Infrastructure vs. Interface

Patrick Goetz pgoetz at
Thu Jul 2 18:40:51 UTC 2009

> Date: Wed, 01 Jul 2009 09:57:01 -0300
> From: Felipe Figueiredo <philsf79 at>
> Subject: RFC: binary compatibility between short cycles
> To: ubuntu-devel-discuss at
> Infrastructure could be kept at stable versions for longer cycles, and
> Interface would match the usual 6 month release cycle. Infrastructure
> would be loosely defined as 'whatever needs to be kept to provide binary
> compatibility' (glibc and friends).
> Some major benefits I can see in this, is that if you share the
> Infrastructure packages between cycles, it reduces maintenance
> resources, mirror storage usage, smoothen dist-upgrades and offer third
> party developers a more stable environment, while still giving users the
> latest Gnome (and KDE), Mozilla, etc.
 > Comments?

The counterexample to this can be found in the just posted Pulseaudio 
v0.9.16~test1 availability announcement:  Everyone seems to agree that 
audio on linux needs to suck less, so upgrades in this area are vital, 
yet this version of Pulseaudio depends on the 2.6.31 kernel.  If the 
kernel isn't in Infrastructure, then what else could be?

The problem with this idea in general is that most people always want 
the newest, latest and greatest stuff.  Just reading about the 2.6.30 
kernel here:
makes me wonder how I ever lived without it -- only a fool would use 
2.6.28! <:)  There is just as much if not more critical development 
going on at the infrastructure level (the kernel, filesystems, 
HAL->DeviceKit, etc.) as there is at the application level.  I care a 
lot more that my ext4 filesystem doesn't completely lose a file that 
I've been working on for 8 months and just saved than I do if the 
installed Firefox is 3.0.14 or 3.0.19.

Also, what does stability at the binary level for third party developers 
mean?  I think you're taking it to mean that the underlying packages 
stay the same, but this is the wrong level of granularity, IMO.  What's 
important for third party developers is that the API's stay the same. 
Of course this is a tricky issue:  maintaining backwards compatibility 
is another word for keeping obsolete, crufty old code in your system; 
it's usually better to make a clean break whenever possible, otherwise 
you become MS Windows still trying to run DOS code, or, even worse, 
Microsoft Office, with thousands of blocks of undocumented, 
unmaintained, unmaintainable binary code (I think they call these 
"extents" -- sort of like calling poop "soil enhancer") which is in the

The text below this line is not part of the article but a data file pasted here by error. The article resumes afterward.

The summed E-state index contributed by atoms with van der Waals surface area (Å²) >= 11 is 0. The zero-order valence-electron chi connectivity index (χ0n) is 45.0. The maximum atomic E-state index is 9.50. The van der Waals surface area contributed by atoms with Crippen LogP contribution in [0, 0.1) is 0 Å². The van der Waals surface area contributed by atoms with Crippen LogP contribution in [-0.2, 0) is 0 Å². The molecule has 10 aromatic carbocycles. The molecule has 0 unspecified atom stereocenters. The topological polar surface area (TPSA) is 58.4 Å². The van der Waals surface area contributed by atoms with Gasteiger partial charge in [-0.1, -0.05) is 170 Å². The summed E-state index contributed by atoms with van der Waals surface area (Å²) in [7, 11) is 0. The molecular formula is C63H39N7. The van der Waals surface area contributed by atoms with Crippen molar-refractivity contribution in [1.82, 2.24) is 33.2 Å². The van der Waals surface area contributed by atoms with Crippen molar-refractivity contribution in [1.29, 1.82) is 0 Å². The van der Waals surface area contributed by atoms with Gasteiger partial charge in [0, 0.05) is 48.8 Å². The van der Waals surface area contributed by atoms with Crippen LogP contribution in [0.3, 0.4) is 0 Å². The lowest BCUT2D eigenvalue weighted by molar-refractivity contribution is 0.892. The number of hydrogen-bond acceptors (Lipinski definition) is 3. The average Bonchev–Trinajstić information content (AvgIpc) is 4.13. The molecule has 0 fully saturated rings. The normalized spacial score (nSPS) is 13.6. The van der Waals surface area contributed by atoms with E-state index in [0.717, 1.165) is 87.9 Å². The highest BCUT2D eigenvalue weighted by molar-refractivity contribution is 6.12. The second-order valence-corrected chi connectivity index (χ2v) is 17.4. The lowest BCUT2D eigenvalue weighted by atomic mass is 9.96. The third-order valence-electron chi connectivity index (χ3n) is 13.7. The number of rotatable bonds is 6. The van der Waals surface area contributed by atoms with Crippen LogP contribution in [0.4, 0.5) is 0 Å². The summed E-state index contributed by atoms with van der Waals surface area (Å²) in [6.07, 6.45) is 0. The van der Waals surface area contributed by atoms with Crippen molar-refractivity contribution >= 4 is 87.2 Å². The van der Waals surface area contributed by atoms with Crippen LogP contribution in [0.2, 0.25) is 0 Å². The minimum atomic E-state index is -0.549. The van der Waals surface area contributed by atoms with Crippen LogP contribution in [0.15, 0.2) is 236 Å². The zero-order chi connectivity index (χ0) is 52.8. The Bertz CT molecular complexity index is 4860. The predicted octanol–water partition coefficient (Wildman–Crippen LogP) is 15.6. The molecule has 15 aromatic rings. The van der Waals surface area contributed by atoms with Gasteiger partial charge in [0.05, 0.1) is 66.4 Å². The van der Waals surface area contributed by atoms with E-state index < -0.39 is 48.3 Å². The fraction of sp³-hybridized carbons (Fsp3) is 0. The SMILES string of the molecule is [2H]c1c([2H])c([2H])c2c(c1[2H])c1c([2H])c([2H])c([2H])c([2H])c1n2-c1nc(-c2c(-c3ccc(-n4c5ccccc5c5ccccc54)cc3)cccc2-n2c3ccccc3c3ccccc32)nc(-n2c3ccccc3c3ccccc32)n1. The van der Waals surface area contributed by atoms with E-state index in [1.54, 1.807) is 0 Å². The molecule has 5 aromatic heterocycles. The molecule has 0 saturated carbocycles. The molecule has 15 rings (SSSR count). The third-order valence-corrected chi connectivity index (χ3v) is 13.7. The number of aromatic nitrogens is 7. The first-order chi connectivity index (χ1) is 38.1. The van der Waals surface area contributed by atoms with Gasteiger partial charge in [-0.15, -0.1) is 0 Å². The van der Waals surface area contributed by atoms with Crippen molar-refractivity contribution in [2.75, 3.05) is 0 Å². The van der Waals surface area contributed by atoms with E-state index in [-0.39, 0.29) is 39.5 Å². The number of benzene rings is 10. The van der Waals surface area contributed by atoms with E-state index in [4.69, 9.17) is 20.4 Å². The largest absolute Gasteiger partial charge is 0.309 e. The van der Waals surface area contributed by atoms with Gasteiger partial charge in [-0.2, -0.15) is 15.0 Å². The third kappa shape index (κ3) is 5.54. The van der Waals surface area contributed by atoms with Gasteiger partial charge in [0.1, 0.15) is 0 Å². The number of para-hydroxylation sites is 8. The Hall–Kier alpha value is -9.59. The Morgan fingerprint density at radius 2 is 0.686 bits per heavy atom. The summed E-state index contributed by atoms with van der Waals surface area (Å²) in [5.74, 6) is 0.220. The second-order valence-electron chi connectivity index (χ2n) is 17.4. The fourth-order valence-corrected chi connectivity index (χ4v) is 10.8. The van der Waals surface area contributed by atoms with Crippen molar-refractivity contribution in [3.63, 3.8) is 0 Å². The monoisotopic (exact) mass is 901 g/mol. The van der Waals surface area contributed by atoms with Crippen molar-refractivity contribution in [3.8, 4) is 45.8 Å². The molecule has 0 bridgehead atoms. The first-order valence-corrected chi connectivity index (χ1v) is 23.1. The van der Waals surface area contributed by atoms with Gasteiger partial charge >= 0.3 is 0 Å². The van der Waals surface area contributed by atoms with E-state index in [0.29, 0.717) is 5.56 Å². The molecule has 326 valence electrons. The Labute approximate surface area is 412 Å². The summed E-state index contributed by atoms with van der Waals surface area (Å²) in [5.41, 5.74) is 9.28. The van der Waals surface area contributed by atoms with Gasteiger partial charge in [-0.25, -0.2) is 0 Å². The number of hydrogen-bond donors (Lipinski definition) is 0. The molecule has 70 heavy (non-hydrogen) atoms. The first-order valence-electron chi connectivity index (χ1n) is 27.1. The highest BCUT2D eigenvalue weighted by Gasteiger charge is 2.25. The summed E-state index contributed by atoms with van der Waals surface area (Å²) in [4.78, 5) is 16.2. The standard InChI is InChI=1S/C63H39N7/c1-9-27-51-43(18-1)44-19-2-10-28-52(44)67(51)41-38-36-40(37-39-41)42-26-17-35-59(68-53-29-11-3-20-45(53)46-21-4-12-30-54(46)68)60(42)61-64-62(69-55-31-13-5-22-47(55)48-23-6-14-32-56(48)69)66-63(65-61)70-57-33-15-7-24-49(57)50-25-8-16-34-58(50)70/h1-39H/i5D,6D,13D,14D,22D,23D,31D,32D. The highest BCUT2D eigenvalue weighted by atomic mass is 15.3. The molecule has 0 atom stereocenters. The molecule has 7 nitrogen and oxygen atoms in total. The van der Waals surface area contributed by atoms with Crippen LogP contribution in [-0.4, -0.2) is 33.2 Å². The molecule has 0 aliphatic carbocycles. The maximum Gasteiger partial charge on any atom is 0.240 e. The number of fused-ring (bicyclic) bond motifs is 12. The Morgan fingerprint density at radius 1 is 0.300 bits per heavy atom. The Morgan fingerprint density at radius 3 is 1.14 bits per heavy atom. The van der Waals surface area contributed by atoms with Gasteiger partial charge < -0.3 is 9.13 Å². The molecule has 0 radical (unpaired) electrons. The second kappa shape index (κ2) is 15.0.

code base to allow, say 10-year old Excel spreadsheets to be displayed. 
  (Look no further than this example to determine that open standards 
like HTML, XML, and ODF are good, btw.)

One area where I agree that there is considerable room for improvement 
and something that would have to be fixed in order for your idea to work 
is package dependencies. Currently most people use stuff like debhelper 
to build packages, which means AFAIK that dependencies are set against 
the currently installed packages on the machine on which the package is 
being built, which usually translates into dependencies that are 
stricter than they need to be.  In the Real World(tm) I often find 
myself working on a project where I must have feature X in application 
Z, which is only available in version N+1, while version N is available 
in the installed distro.  No problem; I go to the package pool for 
distro-newer, grab version N+1 of application Z and try to dpkg -i it, 
only to be told something like "unmet dependencies:  this program 
requires libncurses_5.7.1.2 and you only have libncurses_5.7.1.1 
installed."  For reals?  Sorry, I'm skeptical.  Of course I can download 
the source package and use dpkg-buildpackage, but at this point you lose 
about 90%+ of whatever users were still left trying to solve their 
problem in a somewhat sane fashion.

Agreed that optimizing dependencies is a fiendishly hard problem to 
solve, but it would be nice if the dependencies set were a little closer 
to the actual dependencies rather than the "sufficient" dependencies. 
In any case, I don't think your idea would work with the way most 
maintainers build packages today.

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